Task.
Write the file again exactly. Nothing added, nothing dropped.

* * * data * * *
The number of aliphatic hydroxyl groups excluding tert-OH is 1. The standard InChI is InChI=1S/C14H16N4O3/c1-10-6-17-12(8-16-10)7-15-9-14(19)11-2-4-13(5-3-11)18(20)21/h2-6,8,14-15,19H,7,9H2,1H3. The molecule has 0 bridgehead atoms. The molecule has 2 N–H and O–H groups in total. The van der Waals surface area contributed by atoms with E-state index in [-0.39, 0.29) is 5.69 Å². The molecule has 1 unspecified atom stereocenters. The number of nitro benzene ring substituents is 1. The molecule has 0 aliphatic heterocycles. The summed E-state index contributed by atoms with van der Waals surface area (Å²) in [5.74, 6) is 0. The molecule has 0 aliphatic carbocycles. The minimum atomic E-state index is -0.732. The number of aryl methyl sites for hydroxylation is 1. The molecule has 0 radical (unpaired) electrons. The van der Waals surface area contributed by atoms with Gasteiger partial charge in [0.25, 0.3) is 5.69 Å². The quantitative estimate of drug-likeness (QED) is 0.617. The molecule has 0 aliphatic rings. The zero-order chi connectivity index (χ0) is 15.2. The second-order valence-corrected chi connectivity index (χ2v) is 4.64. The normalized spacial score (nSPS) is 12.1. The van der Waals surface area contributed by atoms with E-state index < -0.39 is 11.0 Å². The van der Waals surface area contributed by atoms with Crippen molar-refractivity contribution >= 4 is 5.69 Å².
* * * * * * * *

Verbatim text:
The number of aliphatic hydroxyl groups excluding tert-OH is 1. The standard InChI is InChI=1S/C14H16N4O3/c1-10-6-17-12(8-16-10)7-15-9-14(19)11-2-4-13(5-3-11)18(20)21/h2-6,8,14-15,19H,7,9H2,1H3. The molecule has 0 bridgehead atoms. The molecule has 2 N–H and O–H groups in total. The van der Waals surface area contributed by atoms with E-state index in [-0.39, 0.29) is 5.69 Å². The molecule has 1 unspecified atom stereocenters. The number of nitro benzene ring substituents is 1. The molecule has 0 aliphatic heterocycles. The summed E-state index contributed by atoms with van der Waals surface area (Å²) in [5.74, 6) is 0. The molecule has 0 aliphatic carbocycles. The minimum atomic E-state index is -0.732. The number of aryl methyl sites for hydroxylation is 1. The molecule has 0 radical (unpaired) electrons. The van der Waals surface area contributed by atoms with Gasteiger partial charge in [0.25, 0.3) is 5.69 Å². The quantitative estimate of drug-likeness (QED) is 0.617. The molecule has 0 aliphatic rings. The zero-order chi connectivity index (χ0) is 15.2. The second-order valence-corrected chi connectivity index (χ2v) is 4.64. The normalized spacial score (nSPS) is 12.1. The van der Waals surface area contributed by atoms with E-state index < -0.39 is 11.0 Å². The van der Waals surface area contributed by atoms with Crippen molar-refractivity contribution >= 4 is 5.69 Å².